These massive, wing-like ‘sails’ could add wind power to cargo ships

The new technology is a welcome modernization of classic engineering.
Bon voyage! Oceanbird

The concept of a sailboat might conjure up thoughts of swanky sailing holidays or fearsome pirates—and some companies are hoping to bring them back into the mainstream, albeit in a modern, emissions-focused way. According to the International Maritime Organization (IMO), there are seven types of Wind Propulsion Technologies, or sails, which could potentially help the organization bring down the shipping industry’s currently massive carbon footprint

[Related: Colombia is deploying a new solar-powered electric boat.]

Wired reports that a Swedish company called Oceanbird is building a sail that can fit onto existing vessels. The Wingsail 560 looks kind of like an airplane wing placed vertically like a mast on a boat, and this summer the company plans to test out a prototype on land. If all goes well, next year it could be making its oceanic debut on a 14-year-old car carrier, also known as a roll-on/roll-off or RoRo shipping container, called the Wallenius Tirranna.

This is how the sail, coming in at 40-meters high and weighing 200 metric tons, works—the sail has two parts, one of which is a flap that brings air into a more rigid, steel-cored component that allows for peak, yacht-racing inspired aerodynamics, according to Wired. Additionally, the wing is able to fold down or tilt in order to pass underneath bridges and reduce wind power in case of an approaching storm. One Oceanbird sail placed on an existing vessel is estimated to reduce fuel consumption from the main engine by up to 10 percent, saving around 675,000 liters of diesel each year, according to trade publication Offshore Energy.

But, the real excitement is the idea of a redesigned vessel built especially for the gigantic sails. According to Wired, the Oceanbird-designed, 200-meter-long car carrier Orcelle Wind could cut emissions by at least 60 percent compared to a sailless RoRo vessel. The company themselves even estimates that it could reduce emissions by “up to 90 percent if all emissions-influencing factors are aligned.” However, it will still be a few years before one of these hits the high seas.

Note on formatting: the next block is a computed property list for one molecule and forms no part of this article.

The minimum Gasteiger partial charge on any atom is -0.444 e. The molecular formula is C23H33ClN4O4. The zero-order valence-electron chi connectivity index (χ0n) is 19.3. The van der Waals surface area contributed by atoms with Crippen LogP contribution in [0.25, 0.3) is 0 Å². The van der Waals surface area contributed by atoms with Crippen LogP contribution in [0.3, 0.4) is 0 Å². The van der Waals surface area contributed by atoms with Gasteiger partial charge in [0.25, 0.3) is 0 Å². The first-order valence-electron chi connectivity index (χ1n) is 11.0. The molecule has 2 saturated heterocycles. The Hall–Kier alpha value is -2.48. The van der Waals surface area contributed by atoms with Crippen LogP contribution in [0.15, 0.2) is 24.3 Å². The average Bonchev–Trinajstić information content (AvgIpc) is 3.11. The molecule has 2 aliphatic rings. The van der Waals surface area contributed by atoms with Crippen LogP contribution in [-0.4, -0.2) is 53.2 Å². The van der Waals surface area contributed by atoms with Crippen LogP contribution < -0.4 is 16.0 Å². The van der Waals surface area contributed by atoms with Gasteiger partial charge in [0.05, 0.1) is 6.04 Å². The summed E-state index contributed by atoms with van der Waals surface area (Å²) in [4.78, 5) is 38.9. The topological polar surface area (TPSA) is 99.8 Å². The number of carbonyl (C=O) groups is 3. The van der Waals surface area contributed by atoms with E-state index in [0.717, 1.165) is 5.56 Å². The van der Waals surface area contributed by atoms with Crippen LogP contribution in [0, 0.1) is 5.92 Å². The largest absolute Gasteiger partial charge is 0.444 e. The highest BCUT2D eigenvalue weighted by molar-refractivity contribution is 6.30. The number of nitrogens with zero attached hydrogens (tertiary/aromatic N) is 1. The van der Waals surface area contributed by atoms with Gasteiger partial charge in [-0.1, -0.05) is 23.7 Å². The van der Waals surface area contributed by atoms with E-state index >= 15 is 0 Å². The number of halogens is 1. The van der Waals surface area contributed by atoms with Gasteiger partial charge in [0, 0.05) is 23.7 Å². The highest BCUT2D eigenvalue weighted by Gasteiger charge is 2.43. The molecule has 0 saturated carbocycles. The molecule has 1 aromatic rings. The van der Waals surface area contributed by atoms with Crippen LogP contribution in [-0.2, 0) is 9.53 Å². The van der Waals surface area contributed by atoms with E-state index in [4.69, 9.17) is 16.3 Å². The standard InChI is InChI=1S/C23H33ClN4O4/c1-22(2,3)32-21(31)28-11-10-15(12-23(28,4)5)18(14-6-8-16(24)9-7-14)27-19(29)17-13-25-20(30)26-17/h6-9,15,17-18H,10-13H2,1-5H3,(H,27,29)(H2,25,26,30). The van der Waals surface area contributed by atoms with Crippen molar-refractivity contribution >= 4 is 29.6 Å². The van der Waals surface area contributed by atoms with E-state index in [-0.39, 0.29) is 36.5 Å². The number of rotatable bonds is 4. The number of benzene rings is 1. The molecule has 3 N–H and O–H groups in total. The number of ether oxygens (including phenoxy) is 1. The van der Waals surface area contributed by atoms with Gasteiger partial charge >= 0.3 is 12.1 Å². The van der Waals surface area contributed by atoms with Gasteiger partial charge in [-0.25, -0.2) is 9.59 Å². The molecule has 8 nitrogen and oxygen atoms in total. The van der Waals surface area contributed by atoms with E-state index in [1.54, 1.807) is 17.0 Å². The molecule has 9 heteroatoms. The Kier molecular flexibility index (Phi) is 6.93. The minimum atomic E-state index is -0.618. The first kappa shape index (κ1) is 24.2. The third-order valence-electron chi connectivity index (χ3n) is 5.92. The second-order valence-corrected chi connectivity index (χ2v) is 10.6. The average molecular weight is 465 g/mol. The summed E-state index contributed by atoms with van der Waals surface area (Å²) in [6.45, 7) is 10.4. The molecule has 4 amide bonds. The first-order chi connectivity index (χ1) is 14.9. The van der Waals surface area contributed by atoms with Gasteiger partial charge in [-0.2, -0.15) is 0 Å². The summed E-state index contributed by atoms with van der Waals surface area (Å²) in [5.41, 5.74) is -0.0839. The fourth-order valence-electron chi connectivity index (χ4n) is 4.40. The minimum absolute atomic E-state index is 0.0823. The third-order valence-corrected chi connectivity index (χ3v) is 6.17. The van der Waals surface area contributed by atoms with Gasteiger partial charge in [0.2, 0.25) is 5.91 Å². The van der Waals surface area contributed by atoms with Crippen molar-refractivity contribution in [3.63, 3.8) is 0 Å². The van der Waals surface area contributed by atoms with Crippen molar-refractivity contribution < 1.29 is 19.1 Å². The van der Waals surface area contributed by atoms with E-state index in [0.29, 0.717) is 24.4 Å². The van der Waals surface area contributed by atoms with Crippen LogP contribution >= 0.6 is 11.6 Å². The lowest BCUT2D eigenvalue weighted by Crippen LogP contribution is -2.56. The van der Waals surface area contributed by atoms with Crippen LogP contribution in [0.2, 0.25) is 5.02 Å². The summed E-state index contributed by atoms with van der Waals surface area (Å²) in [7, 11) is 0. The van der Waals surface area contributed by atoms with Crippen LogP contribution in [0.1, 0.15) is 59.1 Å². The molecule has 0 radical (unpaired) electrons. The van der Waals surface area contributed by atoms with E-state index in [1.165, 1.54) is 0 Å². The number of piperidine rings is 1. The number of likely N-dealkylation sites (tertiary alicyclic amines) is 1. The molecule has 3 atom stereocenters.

[Related: Care about the planet? Skip the cruise, for now.]

Oceanbird isn’t the only company setting sail—according to Gavin Allwright, secretary general of the International Windship Association, by the end of the year there could be 48 or 49 wind-powered vessels on the seas. One such ship already took a voyage from Rotterdam to French Guiana in late 2022 using a hybrid propulsion of traditional engines and sails. However Allwright tells Wired “we’re still in pretty early days.”

The IMO has already set a climate goal of halving emissions between 2008 and 2050, but experts have called this goal “important, but inadequate” to keep emissions low enough for a liveable future. Currently, these goals are still not being reached, with a Climate Action Tracker assessment showing that emissions are set to grow until 2050 unless further action is taken.